Chemical Foundations for Cells

  1. Atomic Physics
    1. Matter: anything that occupies space and has mass.
      1. Is highly condensed packages of energy (E=Mc2)
      2. It includes solids, liquids, and gases and plasma.
      3. Ordinary matter is made of some 92 naturally occurring elements
      4. The "organic" elements include N, O, C, H, S and P.
    2. Structure of Atoms
      1. An atom is the smallest unit of matter that retains the properties of a particular element.
      2. Atoms are composed of three primary subatomic particles:
        1. Protons (p+) are part of the atomic nucleus and have a positive charge.
        2. Neutrons are also a part of the nucleus; they are neutral.
        3. Electrons (e-) have a negative charge. They "move around the nucleus".
      3. The atomic number is defined as the number of protons in the nucleus.
      4. The atomic mass of an atom is equal to the number of protons plus the number of neutrons.

    3. Isotopes—Variant Forms of Atoms
      1. Atoms with the same number of protons (for example, carbon with six) but a different number of neutrons (carbon can have six, seven, or eight) are called isotopes (C12, C13, C14).
      2. Some radioisotopes are unstable and tend to decay into more stable atoms.
        1. They can be used to date rocks and fossils.
        2. Some can be used as tracers to follow the path of an atom in a series of reactions or to diagnose disease.
  2. The Nature of Chemical Bonds
    1. Electrons and Energy Levels
      1. Electrons are attracted to protons but are repelled by other electrons.
        1. Orbitals permit electrons to stay as close to the nucleus and as far from each other as possible.
        2. Each orbital contains one or two electrons.
        3. Orbitals can be thought of as occupying shells around the nucleus.
      2. Atoms with "unfilled" orbitals in their outermost shell tend to be reactive with other atoms.
    2. Electrons and the Bonding Behavior of Atoms
      1. A chemical bond is a union between atoms formed when they give up, gain, or share electrons.
      2. Whether one atom will bond with another depends on the number and arrangement of its electrons.
    3. From Atoms to Molecules
      1. A molecule is a bonded unit of two or more (same or different) atoms.
      2. Compounds are substances in which two or more different elements are combined in fixed proportions.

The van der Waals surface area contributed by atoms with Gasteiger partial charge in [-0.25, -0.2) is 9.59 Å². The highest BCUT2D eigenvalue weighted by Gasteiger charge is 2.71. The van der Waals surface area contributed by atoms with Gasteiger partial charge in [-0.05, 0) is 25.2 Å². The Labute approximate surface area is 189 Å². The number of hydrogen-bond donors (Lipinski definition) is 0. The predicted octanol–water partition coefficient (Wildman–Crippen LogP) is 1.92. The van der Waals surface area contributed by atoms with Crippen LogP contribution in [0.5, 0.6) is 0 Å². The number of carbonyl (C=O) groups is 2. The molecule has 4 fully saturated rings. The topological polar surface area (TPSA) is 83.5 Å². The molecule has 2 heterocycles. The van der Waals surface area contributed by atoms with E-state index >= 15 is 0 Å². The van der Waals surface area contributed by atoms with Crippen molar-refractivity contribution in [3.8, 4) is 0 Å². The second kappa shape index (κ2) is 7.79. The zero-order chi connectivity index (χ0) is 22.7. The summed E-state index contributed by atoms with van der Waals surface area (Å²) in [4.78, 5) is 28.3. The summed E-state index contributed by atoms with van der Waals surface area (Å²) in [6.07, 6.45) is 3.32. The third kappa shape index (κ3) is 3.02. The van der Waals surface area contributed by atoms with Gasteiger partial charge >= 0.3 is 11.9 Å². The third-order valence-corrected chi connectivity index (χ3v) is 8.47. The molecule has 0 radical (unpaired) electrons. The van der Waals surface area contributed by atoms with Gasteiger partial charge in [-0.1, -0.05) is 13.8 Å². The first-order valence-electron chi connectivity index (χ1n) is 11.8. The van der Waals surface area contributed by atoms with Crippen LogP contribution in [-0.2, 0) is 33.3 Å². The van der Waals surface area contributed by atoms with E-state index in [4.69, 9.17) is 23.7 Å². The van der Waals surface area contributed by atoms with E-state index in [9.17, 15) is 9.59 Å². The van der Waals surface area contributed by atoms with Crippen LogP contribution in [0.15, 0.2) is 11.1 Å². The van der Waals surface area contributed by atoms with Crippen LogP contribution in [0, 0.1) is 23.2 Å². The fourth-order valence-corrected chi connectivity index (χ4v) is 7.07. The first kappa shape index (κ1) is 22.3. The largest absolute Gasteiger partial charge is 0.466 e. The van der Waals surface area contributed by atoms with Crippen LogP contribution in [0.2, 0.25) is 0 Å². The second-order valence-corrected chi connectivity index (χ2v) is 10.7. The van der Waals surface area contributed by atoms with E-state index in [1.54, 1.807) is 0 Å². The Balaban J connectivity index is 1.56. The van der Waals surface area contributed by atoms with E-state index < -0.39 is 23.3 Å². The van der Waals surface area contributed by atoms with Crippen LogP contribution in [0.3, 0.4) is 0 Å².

3. A mixture contains two or more elements in intermingled proportions that can vary.
  3. Important Bonds in Biological Molecules
    1. Ion Formation and Ionic Bonding
      1. When an atom loses or gains one or more electrons, it becomes positively or negatively charged: an ion.
      2. In an ionic bond, (+) and (-) ions are linked by mutual attraction of opposite charges, for example, NaCl.
    2. Covalent Bonding
      1. A covalent bond holds together two atoms that share one or more pairs of electrons.
      2. In a nonpolar covalent bond, atoms share electrons equally.
      3. In a polar covalent bond, because atoms share the electron unequally, there is slight difference in charge between the two poles of the bond; water is an example.
    3. Hydrogen Bonding
      1. In a hydrogen bond, an atom or a molecule interacts weakly with a hydrogen atom already taking part in a polar covalent bond.
      2. These bonds impart structure to liquid water and stabilize nucleic acids and other large molecules.
  4. Properties of Water
    1. Polarity of the Water Molecule
      1. Because of the electron arrangements in the water molecule, a polarity results that allows water to form hydrogen bonds with one another and other polar substances.
      2. Polar substances are hydrophilic (water loving); nonpolar ones are hydrophobic (water dreading) and are repelled by water.
    2. Water’s Temperature-Stabilizing Effects
      1. Water tends to stabilize temperature because it can absorb considerable heat before its temperature changes.
      2. This is an important property in evaporative and freezing processes.
    3. Water’s Cohesion and Adhesion
      1. Hydrogen bonding of water molecules provides cohesion (capacity to resist rupturing).
      2. Cohesion imparts surface tension and helps pull water through plants for example.
      3. Adhesion is when water sticks to itself. It is demonstrated when water beads up on top of wax.
      4. Cohesion and adhesion together cause the capillary effect.
    4. Water’s Solvent Properties
      1. Water is a great solvent because ions and polar molecules (solutes) dissolve in it.
      2. The solvent properties of water are greatest with respect to polar molecules because "spheres of hydration" are formed around the solute molecules.


  5. Acids, Bases, and Buffers
    1. The pH Scale
      1. pH is a measure of the H+ concentration in a solution; the greater the H+ the lower the pH scale.
      2. The scale extends from 0 (acidic) to 7 (neutral) to 14 (basic).
      3. The interior of living cells is near pH = 7.
    2. Acids and Bases
      1. A substance that releases hydrogen ions (H+) in solution is an acid; for example, HCl.
      2. Substances that release ions such as OH- (hydroxide ions) that can combine with hydrogen ions are called bases.
    3. Buffers Against Shifts in pH
      1. A buffer system is a partnership between a weak acid and the base that forms when it dissolves in water.
      2. Buffer molecules combine with, or release, H+ to prevent drastic changes in pH.
      3. Carbonic acid is one of the body’s major buffers.
    4. Salts
      1. A salt is an ionic compound formed when an acid reacts with a base; example: NaOH + HCl ––> NaCl + H2O.
      2. Many salts dissolve into ions that serve key functions in cells; nerve function, for example, is dependent on ions of sodium, potassium, and calcium.